$javac CodeGolf26459v8D.java && time java CodeGolf26459v8D [3341140958904320, 619683355033600, 115151552380928, 21392898654208, 3982886961152, 744128512000, 141108051968, 27588886528, 5800263680, 1408761856, 438001664, 174358528, 78848000, 38050816, 18762752, 9346816, 4666496, 2333248, 1166624] real 0m3.131s user 0m10.133s sys 0m0.380s # n=20$ javac CodeGolf26459v8D.java && time java CodeGolf26459v8D
[203141370301382656, 35792910586740736, 6316057966936064, 1114358247587840, 196906665902080, 34848574013440, 6211866460160, 1125329141760, 213330821120, 44175523840, 11014471680, 3520839680, 1431592960, 655872000, 317675520, 156820480, 78077440, 39005440, 19501440, 9750080, 4875040]

real    1m8.706s
user    4m20.980s
sys     0m0.564s

# n=22
$javac CodeGolf26459v8D.java && time java CodeGolf26459v8D [12410090985684467712, 2087229562810269696, 351473149499408384, 59178309967151104, 9975110458933248, 1682628717576192, 284866824372224, 48558946385920, 8416739196928, 1518499004416, 301448822784, 71620493312, 22100246528, 8676573184, 3897278464, 1860960256, 911646720, 451520512, 224785920, 112198656, 56062720, 28031360, 14015680] real 20m10.654s user 76m53.880s sys 0m6.852s  Since Lembik's computer has 8 cores and executed my earlier single-threaded program twice as fast as mine, I'm optimistic that it will execute n=22 in less than 8 minutes. • 7:17! Very nice. Would you mind explaining your method a little more? – user9206 May 6 '14 at 9:08 # C It is basically just a slightly optimised implementation of the algorithm in the question. It can manage n=12 within the time limit. #include <stdio.h> #include <inttypes.h> #define n 12 #define m (n + 1) int main() { int i; uint64_t S, F, o[m] = {0}; for (S = 0; S < (1LLU << (n + m - 1)); S += 2) for (F = 0; F < (1 << (n - 1)); F++) for (i = 0; i < m; i++) if (__builtin_popcount(((S >> i) & ((1 << n) - 1)) ^ F) == n >> 1) o[i] += 4; else break; for (i = 0; i < m; i++) printf("%" PRIu64 " ", o[i]); return 0; }  Test run for n=12, including compilation: $ clang -O3 -march=native -fstrict-aliasing -ftree-vectorize -Wall fast.c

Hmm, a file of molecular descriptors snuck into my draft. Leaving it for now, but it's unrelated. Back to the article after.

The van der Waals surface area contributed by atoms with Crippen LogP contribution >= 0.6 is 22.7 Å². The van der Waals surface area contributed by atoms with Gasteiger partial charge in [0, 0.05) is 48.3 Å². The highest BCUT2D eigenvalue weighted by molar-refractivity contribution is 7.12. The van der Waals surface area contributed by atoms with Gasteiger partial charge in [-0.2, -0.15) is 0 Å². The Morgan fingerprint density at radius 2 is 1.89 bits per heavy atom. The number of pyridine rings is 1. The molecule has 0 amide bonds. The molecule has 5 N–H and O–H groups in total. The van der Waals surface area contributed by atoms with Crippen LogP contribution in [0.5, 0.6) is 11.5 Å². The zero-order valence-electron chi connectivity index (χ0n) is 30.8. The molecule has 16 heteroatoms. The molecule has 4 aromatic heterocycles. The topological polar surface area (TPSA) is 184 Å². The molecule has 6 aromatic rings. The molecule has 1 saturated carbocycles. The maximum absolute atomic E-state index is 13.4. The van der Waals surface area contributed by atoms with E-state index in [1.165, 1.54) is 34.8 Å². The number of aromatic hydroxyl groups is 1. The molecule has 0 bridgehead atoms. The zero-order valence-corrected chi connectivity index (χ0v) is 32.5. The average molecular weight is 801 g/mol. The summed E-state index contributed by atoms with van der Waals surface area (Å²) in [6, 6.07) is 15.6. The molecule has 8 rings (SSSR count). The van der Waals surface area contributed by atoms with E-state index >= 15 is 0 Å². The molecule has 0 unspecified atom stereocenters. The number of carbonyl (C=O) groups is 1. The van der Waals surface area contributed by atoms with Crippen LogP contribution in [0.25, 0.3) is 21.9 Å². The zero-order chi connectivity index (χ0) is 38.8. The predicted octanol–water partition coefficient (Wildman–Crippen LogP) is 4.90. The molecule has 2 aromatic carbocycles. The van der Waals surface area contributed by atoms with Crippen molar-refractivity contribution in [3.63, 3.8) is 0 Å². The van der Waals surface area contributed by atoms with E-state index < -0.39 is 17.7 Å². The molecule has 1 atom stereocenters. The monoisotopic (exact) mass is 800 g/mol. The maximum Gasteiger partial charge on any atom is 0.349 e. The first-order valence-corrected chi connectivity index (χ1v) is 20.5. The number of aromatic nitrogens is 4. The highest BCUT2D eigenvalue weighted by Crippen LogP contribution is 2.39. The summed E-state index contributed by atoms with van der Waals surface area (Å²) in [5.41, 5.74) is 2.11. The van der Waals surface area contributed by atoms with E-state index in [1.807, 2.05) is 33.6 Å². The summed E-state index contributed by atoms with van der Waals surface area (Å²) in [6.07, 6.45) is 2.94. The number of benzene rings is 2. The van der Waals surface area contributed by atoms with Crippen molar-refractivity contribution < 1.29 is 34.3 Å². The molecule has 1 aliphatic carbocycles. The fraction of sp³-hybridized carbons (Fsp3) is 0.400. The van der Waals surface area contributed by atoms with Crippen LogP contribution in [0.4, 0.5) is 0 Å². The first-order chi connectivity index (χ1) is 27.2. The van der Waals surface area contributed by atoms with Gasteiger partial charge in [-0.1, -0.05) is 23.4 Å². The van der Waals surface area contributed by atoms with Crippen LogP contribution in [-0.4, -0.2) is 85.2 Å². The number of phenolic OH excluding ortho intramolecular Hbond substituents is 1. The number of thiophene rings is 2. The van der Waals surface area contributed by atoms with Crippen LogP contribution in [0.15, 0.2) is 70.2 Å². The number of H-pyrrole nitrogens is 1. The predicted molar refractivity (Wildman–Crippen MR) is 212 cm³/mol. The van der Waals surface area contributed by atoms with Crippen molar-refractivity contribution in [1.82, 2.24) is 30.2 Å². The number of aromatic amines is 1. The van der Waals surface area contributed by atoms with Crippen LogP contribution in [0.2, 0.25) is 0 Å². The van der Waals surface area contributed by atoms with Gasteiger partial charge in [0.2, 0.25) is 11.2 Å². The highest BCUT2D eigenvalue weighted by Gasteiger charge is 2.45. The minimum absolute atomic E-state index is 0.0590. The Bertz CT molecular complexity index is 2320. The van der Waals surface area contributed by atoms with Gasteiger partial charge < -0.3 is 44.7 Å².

$time ./a.out 15502147584 3497066496 792854528 179535872 41181184 9826304 2603008 883712 381952 177920 85504 42560 21280 real 0m53.266s user 0m53.042s sys 0m0.068s$


Comment: I just turned my brain on and used some simple combinatorics to calculate that the first value will always be n! / ((n / 2)!)^2 * 2^(n + m - 1). It seems to me that there must be a completely algebraic solution to this problem.

• I get lots of warnings when I compile this. Try gcc -Wall -Wextra Fors.c -o Fors
– user9206
Apr 30 '14 at 21:46
• There were a couple of unused variables forgotten from an earlier iteration, but I removed them so at least a couple of warnings should have disappeared. I don't have GCC available at the moment (only Clang), and Clang doesn't give me any warnings at the moment (after removing the unused variables). And as Clang usually is more strict when it comes to warnings I must say I'm a bit surprised that you got any warnings at all.